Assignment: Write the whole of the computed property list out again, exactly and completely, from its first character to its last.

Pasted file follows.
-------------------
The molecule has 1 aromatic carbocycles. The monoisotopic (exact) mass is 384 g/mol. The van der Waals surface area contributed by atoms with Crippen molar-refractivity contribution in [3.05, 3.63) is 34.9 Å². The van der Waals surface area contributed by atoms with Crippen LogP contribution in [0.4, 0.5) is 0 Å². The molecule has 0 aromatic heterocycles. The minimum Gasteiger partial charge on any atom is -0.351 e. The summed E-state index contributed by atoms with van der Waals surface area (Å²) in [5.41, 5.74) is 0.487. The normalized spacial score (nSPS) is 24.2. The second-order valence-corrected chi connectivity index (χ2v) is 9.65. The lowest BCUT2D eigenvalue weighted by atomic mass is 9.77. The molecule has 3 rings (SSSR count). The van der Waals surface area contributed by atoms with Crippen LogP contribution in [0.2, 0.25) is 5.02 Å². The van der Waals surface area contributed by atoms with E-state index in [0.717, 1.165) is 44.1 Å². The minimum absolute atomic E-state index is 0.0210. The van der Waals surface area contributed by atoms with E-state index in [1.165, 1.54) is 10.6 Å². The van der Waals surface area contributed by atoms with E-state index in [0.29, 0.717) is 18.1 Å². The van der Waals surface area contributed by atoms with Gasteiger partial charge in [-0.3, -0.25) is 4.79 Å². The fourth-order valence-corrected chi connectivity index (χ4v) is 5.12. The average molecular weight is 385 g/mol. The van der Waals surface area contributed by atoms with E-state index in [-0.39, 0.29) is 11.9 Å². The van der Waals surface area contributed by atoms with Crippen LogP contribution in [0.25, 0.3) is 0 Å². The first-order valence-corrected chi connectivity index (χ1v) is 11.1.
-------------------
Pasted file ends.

The molecule has 1 aromatic carbocycles. The monoisotopic (exact) mass is 384 g/mol. The van der Waals surface area contributed by atoms with Crippen molar-refractivity contribution in [3.05, 3.63) is 34.9 Å². The van der Waals surface area contributed by atoms with Crippen LogP contribution in [0.4, 0.5) is 0 Å². The molecule has 0 aromatic heterocycles. The minimum Gasteiger partial charge on any atom is -0.351 e. The summed E-state index contributed by atoms with van der Waals surface area (Å²) in [5.41, 5.74) is 0.487. The normalized spacial score (nSPS) is 24.2. The second-order valence-corrected chi connectivity index (χ2v) is 9.65. The lowest BCUT2D eigenvalue weighted by atomic mass is 9.77. The molecule has 3 rings (SSSR count). The van der Waals surface area contributed by atoms with Crippen LogP contribution in [0.2, 0.25) is 5.02 Å². The van der Waals surface area contributed by atoms with E-state index in [0.717, 1.165) is 44.1 Å². The minimum absolute atomic E-state index is 0.0210. The van der Waals surface area contributed by atoms with E-state index in [1.165, 1.54) is 10.6 Å². The van der Waals surface area contributed by atoms with E-state index in [0.29, 0.717) is 18.1 Å². The van der Waals surface area contributed by atoms with Gasteiger partial charge in [-0.3, -0.25) is 4.79 Å². The fourth-order valence-corrected chi connectivity index (χ4v) is 5.12. The average molecular weight is 385 g/mol. The van der Waals surface area contributed by atoms with E-state index in [-0.39, 0.29) is 11.9 Å². The van der Waals surface area contributed by atoms with Crippen LogP contribution in [0.25, 0.3) is 0 Å². The first-order valence-corrected chi connectivity index (χ1v) is 11.1.